Discover the recent history of this important ceremony
6-7 minute read
By Rose Staveley-Wadham
King Charles III's coronation on 6 May 2023 was the first time that a monarch has been crowned in the 21st century.
Findmypast’s royal and newspaper expert Rose Staveley-Wadham examines the recent history of the coronation, using the Findmypast newspaper collection.
Uncover the chaos of King Charles III’s 3x great-grandmother Queen Victoria’s coronation in 1838 and explore how the royal family adapted to the twentieth century when the service was televised for the first time in 1953.
'We really ought to have a rehearsal’
The Coronation of Queen Victoria (King Charles III's great-great-grandmother) in 1838 was met with much rejoicing.
Then the cannons thunder’d, and the people wonder’d,
Crying, ‘God save Victoria, our Royal Queen!’
Och! If myself should live to be a hundred,
Sure it’s the proudest day that I’ll have seen!
And now I’ve ended, what I pretended,
This narration splendid in swate poe-trhy,
So, ye dear bewitcher, just hand the pitcher,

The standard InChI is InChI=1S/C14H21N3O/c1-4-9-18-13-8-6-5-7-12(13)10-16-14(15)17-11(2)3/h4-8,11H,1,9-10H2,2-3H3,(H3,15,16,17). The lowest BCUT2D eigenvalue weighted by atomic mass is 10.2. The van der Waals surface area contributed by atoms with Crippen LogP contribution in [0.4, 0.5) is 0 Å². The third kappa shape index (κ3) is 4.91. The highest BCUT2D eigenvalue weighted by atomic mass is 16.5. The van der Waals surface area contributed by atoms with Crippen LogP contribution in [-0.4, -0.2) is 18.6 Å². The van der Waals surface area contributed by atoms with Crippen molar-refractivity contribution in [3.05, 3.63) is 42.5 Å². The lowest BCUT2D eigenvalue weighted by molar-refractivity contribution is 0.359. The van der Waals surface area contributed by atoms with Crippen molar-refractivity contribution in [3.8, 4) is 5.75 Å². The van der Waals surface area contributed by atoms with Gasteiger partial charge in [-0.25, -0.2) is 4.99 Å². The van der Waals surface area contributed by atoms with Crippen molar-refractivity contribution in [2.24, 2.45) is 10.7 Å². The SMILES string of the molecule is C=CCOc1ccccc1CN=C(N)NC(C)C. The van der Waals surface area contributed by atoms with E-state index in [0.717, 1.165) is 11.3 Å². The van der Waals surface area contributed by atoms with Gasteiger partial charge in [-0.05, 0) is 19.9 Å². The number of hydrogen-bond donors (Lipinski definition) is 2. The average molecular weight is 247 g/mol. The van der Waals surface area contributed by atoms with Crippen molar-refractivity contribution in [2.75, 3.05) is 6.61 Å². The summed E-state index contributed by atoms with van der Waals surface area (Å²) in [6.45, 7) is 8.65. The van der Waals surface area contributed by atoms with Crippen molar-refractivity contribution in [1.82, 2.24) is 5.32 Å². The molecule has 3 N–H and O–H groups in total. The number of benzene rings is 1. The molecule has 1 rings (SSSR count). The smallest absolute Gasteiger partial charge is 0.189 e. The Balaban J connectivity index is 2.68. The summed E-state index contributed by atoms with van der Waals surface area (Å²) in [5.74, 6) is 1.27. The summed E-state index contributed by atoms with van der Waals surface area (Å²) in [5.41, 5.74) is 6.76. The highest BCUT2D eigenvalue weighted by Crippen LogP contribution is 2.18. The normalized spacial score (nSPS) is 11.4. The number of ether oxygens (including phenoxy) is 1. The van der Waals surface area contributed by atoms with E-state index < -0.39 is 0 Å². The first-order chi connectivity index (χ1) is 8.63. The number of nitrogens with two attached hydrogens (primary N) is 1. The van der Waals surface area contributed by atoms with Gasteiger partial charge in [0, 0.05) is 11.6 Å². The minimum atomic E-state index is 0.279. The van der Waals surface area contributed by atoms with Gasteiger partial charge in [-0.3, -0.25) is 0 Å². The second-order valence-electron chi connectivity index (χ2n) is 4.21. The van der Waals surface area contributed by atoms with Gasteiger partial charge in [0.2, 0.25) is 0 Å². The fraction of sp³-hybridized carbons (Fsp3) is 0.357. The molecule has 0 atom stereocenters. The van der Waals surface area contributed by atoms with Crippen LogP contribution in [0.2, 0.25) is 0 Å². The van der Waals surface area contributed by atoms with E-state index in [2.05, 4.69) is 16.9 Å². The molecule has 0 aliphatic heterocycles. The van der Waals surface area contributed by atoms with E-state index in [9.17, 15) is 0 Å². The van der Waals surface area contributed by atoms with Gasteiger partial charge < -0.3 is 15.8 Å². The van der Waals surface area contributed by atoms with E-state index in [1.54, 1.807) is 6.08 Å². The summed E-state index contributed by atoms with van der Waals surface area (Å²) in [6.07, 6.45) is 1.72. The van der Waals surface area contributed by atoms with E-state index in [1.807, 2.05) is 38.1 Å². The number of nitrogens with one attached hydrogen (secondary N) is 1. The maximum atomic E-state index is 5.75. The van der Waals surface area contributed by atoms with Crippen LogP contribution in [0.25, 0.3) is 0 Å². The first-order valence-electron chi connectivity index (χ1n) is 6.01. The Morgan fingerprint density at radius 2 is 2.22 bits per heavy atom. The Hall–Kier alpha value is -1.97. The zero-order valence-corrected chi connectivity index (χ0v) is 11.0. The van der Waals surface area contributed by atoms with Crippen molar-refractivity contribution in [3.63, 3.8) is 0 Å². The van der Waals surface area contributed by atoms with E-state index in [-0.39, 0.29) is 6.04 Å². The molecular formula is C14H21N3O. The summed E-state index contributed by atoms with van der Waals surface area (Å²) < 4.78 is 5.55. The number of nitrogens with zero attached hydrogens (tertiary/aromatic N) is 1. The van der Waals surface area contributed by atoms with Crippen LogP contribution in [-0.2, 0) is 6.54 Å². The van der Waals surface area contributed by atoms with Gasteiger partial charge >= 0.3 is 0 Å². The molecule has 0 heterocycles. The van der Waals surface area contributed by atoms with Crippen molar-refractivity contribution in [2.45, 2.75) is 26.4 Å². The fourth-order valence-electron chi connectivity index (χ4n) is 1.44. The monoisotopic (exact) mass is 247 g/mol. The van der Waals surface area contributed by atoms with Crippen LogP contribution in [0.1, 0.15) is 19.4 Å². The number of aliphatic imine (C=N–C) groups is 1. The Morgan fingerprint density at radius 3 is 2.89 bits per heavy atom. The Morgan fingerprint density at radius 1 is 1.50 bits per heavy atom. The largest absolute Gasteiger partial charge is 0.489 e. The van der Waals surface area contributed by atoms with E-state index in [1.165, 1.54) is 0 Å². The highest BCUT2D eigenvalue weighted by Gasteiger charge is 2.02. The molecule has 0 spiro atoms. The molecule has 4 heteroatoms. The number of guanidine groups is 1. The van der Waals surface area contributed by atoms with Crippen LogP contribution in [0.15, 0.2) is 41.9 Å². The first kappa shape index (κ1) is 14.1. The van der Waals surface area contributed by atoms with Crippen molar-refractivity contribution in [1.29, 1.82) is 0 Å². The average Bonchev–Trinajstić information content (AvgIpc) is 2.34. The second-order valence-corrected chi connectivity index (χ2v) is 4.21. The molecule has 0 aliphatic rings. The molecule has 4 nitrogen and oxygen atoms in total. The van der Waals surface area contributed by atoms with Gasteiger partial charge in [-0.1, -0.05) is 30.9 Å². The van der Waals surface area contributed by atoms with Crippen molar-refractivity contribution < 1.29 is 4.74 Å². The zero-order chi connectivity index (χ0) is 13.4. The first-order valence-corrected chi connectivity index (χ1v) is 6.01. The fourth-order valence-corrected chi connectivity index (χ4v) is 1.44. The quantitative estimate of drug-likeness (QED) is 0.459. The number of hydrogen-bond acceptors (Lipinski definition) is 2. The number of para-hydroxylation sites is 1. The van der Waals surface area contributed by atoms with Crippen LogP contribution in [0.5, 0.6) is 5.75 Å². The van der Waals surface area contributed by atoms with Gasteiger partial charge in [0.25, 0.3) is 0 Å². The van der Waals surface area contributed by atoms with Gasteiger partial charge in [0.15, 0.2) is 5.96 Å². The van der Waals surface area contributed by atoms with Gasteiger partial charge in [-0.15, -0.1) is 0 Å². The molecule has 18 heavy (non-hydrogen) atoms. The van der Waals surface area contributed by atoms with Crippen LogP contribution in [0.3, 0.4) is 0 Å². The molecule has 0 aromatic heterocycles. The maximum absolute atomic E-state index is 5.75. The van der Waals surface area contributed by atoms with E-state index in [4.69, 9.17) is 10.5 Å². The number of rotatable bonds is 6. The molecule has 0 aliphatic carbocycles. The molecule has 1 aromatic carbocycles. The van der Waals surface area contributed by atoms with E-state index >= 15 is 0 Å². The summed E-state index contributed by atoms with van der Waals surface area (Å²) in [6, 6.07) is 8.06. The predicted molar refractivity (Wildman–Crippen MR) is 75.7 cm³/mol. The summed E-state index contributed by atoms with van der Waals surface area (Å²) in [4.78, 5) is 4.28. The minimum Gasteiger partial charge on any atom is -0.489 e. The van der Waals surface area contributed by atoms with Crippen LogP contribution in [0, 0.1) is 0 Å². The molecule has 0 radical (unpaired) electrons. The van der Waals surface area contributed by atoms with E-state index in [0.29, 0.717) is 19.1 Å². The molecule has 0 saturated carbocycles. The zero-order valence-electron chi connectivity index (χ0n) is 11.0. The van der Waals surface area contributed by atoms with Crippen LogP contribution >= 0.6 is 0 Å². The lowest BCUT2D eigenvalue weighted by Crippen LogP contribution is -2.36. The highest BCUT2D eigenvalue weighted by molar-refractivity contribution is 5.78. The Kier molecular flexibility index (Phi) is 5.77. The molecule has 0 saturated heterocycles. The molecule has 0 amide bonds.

Faith, its myself that’s getting might dhry!
The sense of pageantry and wonder is apparent, but all did not go to plan during the coronation service. Carolyn Scott tells of a deaf Archbishop of Canterbury who nearly ended the service early, a lord who fell down the stairs (the Queen having to help him back up again), and the coronation ring being put on the wrong finger.
This all caused one peer to scribble down in his programme, ‘I think in the event of another coronation we really ought to have a rehearsal…’
The mechanics of coronation
It would be a long time before another coronation ceremony would come around, mirroring the gap we see today between the crowning of Queen Elizabeth II and her son King Charles III.
The next coronation took place in August 1902, that of King Edward VII.
Printing had come on in leaps and bounds since 1838 when Queen Victoria was crowned. As a result, our newspaper collection contains many lavishly illustrated depictions of King Edward VII’s coronation, with coronation specials produced by magazines like the Illustrated London News.
On 14 August 1902, the Illustrated London News published its coronation special. From King Edward VII’s departure to Westminster Abbey in the ‘ancient State Coach of George III,’ to the ‘ceremony of Recognition,’ each point of the coronation ceremony is illustrated and described in minute detail.